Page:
posted by Vulgar Euphemism at 10:01 AM on November 22


So why not a Seattle-based mega-conglomerate who does business in CO? Is Amazon really going to stop doing business in Colorado entirely just to dodge this law?

No. They'd setup an arm's length company to specifically do business in Colorado with. Amazon? They do no business in Colorado. You must be thinking of Rocky Mountain Inventory Holding Company, not Amazon. RMIHC only licenses the Amazon name, the other Amazon IP, and hosts on AWS servers for 100% of its net income. All Colorado requests get diverted to the RMIHC infrastructure.

Why do you think every large company eventually incorporates in Delaware? It's not because of the picturesque landfill along Wilmington's waterfront. It's because they receive favorable treatment on everything from tax to legal matters.
posted by Your Childhood Pet Rock at 10:02 AM on November 22 [24 favorites]


How do you think you can enforce your geographic salary arbitrage?

I mean, they just do. I made ironic note of that article to a senior executive, and it earned me a two-minute rant about "entitled" tech workers who are lucky to be able to work for Google at all expecting to "get over" by working wherever they want.

Years and years ago I worked for a company that set up a satellite engineering hub in Bangalore. All the high-level architects lived and worked in the US. The Bangalore office was just there to do the implementation. Headcount there bursted up and down as needed, and nobody was expected or allowed to show a ton of autonomy. It "worked" and it was cheap.

Then I worked for a company that expanded into a lower-paying Western European country, but over the course of a few years salaries there took off as more global companies set up shop, and the general quality of the labor pool improved quickly. So the kind of talent coming in ended up expecting to do more than low-level maintenance and sustaining engineering work. It stopped making sense to aggressively expand there, because the timezone penalty and equalizing wages made it less attractive. That office halted expansion before it hit half the long-term regional target.

So off the company went to Eastern Europe on the advice of an executive who'd been in that market years earlier. Once again, it turned out those folks had higher expectations for the kind of work they cared to do. The wage gap was definitely still there, but, like, it turned out these people had the Internet and stuff. They were educated, skilled people and while maybe they couldn't do much about the pay, they could do something about the working conditions by finding somewhere that paid better than local market rate for a former Soviet satellite but let them do meaningful work. Since they started from a lower basement than their Western European predecessors, maybe it'll take them more time to catch up on pay, but by then climate change will create new "opportunities" for moving into areas with depressed wages but educated workforces.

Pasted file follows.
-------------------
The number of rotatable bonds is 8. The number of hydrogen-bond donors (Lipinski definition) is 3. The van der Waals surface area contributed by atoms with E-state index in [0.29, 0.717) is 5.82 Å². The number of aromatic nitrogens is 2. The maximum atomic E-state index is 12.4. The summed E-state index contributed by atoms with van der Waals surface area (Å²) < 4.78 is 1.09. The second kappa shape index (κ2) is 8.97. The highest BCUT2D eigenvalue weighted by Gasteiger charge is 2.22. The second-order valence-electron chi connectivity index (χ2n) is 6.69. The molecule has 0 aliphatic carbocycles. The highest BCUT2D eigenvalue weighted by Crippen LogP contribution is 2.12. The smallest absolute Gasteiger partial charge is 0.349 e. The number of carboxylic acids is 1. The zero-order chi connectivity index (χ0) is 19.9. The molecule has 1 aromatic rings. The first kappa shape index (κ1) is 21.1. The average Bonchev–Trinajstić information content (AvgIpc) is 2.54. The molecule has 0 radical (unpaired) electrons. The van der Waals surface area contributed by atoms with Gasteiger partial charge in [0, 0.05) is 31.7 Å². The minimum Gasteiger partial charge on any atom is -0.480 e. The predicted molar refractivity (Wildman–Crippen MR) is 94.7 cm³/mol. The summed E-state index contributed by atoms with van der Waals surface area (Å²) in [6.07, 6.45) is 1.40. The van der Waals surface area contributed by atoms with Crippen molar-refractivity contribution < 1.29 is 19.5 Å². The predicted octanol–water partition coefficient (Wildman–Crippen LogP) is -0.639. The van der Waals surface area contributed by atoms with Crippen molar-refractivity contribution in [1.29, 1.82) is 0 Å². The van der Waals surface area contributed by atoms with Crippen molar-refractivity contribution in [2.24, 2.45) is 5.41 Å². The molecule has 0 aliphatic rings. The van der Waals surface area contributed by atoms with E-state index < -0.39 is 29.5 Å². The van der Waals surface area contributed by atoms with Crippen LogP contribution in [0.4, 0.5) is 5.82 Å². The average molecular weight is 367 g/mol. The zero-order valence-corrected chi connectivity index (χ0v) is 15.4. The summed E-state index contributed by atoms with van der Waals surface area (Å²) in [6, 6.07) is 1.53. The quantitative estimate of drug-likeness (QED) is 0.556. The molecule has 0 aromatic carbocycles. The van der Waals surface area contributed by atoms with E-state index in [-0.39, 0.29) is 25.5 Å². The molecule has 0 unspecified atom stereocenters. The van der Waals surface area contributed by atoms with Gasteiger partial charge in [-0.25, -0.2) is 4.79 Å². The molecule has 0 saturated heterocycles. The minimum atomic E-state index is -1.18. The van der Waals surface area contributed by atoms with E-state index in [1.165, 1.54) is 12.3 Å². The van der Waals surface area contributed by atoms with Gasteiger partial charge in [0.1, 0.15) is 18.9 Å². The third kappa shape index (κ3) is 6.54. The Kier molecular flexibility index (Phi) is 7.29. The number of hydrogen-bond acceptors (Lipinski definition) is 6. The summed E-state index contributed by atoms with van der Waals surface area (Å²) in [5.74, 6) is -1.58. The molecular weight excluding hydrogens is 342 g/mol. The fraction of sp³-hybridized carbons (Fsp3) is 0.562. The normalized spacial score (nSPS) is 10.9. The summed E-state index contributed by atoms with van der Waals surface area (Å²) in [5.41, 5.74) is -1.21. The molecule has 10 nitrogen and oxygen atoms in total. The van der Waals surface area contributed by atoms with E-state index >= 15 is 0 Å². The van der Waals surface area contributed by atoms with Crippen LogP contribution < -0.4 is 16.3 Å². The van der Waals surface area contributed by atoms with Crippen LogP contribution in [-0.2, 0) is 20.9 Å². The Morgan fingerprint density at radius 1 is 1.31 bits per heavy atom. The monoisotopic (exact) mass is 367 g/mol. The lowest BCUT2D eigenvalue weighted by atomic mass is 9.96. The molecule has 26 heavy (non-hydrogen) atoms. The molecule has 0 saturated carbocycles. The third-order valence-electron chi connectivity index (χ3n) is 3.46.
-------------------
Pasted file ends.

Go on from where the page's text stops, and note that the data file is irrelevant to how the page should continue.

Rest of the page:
Now, in the past 18 months, managers got excited about the shift to remote or hybrid-remote, because it meant companies were being forced to retool to accommodate hybrid working models, so why not enjoy the benefits? Recruiters worked hand-in-glove with compensation specialists to figure out the most favorable regions (e.g. the Carolinas and Georgia), where local market rates were running 80 percent of the West Coast tech hubs and went out of their way to make sure listings were posted in those "favorable" places.

And that brings us to that WIRED article and Google (and other tech companies) indexing wages to region as employees working in those expensive tech hubs see an opportunity to stretch their wages, move closer to family it was easier to live apart from pre-pandemic, or get away from having to live in places their own industry has helped hollow out or render unlivable. People like my angry senior executive are acting all surprised and ruffled because somehow all these tech workers have the Internet and stuff, pass around spreadsheets, compare notes, and are friendly with hiring managers who openly talk about going for employees in "favorable" regions, or work for companies that adopted transparency policies because they also stressed their "in-office" working culture and excluded remote people from wealthier tech hubs (making pay transparency an internal equity question, not a macro-economic one). Some companies are going back on their transparency policies a little: One all-remote company I interviewed with twice over the past two years had a very transparent pay calculator that included regional multipliers and anyone could access -- employees and random people alike -- the first time I interviewed, then moved it behind the firewall in the past year when they invited me back for another interview. The hiring manager told me they didn't want to provide data to competitors who are now suddenly all remote.